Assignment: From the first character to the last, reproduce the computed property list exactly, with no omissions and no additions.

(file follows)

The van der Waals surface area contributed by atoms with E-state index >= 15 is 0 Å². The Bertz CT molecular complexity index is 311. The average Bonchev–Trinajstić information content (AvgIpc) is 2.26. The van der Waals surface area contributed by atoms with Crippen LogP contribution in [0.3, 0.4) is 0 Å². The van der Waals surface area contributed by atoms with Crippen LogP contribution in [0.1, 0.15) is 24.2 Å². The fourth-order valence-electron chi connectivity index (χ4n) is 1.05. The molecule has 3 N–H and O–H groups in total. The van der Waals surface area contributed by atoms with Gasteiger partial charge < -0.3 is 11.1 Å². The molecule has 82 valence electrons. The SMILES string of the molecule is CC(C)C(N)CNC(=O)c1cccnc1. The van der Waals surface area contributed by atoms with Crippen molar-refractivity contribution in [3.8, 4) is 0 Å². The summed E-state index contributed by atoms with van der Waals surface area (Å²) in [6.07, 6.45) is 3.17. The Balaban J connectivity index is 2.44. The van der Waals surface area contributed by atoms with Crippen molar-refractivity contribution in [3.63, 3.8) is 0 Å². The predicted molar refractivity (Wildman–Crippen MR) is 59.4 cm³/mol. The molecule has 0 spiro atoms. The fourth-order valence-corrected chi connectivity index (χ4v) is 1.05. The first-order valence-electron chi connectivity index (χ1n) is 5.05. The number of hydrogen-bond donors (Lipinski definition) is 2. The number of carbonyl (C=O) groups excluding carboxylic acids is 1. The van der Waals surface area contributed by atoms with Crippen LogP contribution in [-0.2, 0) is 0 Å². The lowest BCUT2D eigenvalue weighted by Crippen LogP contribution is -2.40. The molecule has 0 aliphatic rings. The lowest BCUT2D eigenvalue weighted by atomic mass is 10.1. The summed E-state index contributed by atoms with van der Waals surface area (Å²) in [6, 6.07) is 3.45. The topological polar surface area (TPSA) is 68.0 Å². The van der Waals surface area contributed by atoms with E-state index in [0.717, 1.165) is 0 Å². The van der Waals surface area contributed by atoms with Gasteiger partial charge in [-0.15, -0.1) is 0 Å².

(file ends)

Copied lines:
The van der Waals surface area contributed by atoms with E-state index >= 15 is 0 Å². The Bertz CT molecular complexity index is 311. The average Bonchev–Trinajstić information content (AvgIpc) is 2.26. The van der Waals surface area contributed by atoms with Crippen LogP contribution in [0.3, 0.4) is 0 Å². The van der Waals surface area contributed by atoms with Crippen LogP contribution in [0.1, 0.15) is 24.2 Å². The fourth-order valence-electron chi connectivity index (χ4n) is 1.05. The molecule has 3 N–H and O–H groups in total. The van der Waals surface area contributed by atoms with Gasteiger partial charge < -0.3 is 11.1 Å². The molecule has 82 valence electrons. The SMILES string of the molecule is CC(C)C(N)CNC(=O)c1cccnc1. The van der Waals surface area contributed by atoms with Crippen molar-refractivity contribution in [3.8, 4) is 0 Å². The summed E-state index contributed by atoms with van der Waals surface area (Å²) in [6.07, 6.45) is 3.17. The Balaban J connectivity index is 2.44. The van der Waals surface area contributed by atoms with Crippen molar-refractivity contribution in [3.63, 3.8) is 0 Å². The predicted molar refractivity (Wildman–Crippen MR) is 59.4 cm³/mol. The molecule has 0 spiro atoms. The fourth-order valence-corrected chi connectivity index (χ4v) is 1.05. The first-order valence-electron chi connectivity index (χ1n) is 5.05. The number of hydrogen-bond donors (Lipinski definition) is 2. The number of carbonyl (C=O) groups excluding carboxylic acids is 1. The van der Waals surface area contributed by atoms with Crippen LogP contribution in [-0.2, 0) is 0 Å². The lowest BCUT2D eigenvalue weighted by Crippen LogP contribution is -2.40. The molecule has 0 aliphatic rings. The lowest BCUT2D eigenvalue weighted by atomic mass is 10.1. The summed E-state index contributed by atoms with van der Waals surface area (Å²) in [6, 6.07) is 3.45. The topological polar surface area (TPSA) is 68.0 Å². The van der Waals surface area contributed by atoms with E-state index in [0.717, 1.165) is 0 Å². The van der Waals surface area contributed by atoms with Gasteiger partial charge in [-0.15, -0.1) is 0 Å².